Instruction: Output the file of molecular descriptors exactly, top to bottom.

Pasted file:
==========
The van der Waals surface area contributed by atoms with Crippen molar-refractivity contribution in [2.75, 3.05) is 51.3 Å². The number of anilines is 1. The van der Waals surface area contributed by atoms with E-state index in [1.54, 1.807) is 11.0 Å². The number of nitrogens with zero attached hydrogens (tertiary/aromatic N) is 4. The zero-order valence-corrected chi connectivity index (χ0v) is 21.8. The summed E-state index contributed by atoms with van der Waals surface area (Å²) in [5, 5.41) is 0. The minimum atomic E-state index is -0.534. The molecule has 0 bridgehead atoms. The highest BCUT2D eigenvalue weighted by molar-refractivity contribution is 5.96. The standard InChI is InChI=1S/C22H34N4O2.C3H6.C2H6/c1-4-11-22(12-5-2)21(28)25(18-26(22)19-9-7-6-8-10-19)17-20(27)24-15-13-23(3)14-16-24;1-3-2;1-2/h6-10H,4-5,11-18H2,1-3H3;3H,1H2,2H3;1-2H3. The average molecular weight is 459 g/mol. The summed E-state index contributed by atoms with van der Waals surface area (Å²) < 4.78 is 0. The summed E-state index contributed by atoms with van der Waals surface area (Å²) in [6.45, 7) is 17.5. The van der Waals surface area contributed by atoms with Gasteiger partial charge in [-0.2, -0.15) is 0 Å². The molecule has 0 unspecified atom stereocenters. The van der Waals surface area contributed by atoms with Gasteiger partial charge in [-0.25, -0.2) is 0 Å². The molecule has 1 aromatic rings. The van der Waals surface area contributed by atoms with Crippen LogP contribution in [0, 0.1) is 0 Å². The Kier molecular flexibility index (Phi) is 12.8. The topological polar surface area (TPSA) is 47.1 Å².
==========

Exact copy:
The van der Waals surface area contributed by atoms with Crippen molar-refractivity contribution in [2.75, 3.05) is 51.3 Å². The number of anilines is 1. The van der Waals surface area contributed by atoms with E-state index in [1.54, 1.807) is 11.0 Å². The number of nitrogens with zero attached hydrogens (tertiary/aromatic N) is 4. The zero-order valence-corrected chi connectivity index (χ0v) is 21.8. The summed E-state index contributed by atoms with van der Waals surface area (Å²) in [5, 5.41) is 0. The minimum atomic E-state index is -0.534. The molecule has 0 bridgehead atoms. The highest BCUT2D eigenvalue weighted by molar-refractivity contribution is 5.96. The standard InChI is InChI=1S/C22H34N4O2.C3H6.C2H6/c1-4-11-22(12-5-2)21(28)25(18-26(22)19-9-7-6-8-10-19)17-20(27)24-15-13-23(3)14-16-24;1-3-2;1-2/h6-10H,4-5,11-18H2,1-3H3;3H,1H2,2H3;1-2H3. The average molecular weight is 459 g/mol. The summed E-state index contributed by atoms with van der Waals surface area (Å²) < 4.78 is 0. The summed E-state index contributed by atoms with van der Waals surface area (Å²) in [6.45, 7) is 17.5. The van der Waals surface area contributed by atoms with Gasteiger partial charge in [-0.2, -0.15) is 0 Å². The molecule has 0 unspecified atom stereocenters. The van der Waals surface area contributed by atoms with Gasteiger partial charge in [-0.25, -0.2) is 0 Å². The molecule has 1 aromatic rings. The van der Waals surface area contributed by atoms with Crippen LogP contribution in [0, 0.1) is 0 Å². The Kier molecular flexibility index (Phi) is 12.8. The topological polar surface area (TPSA) is 47.1 Å².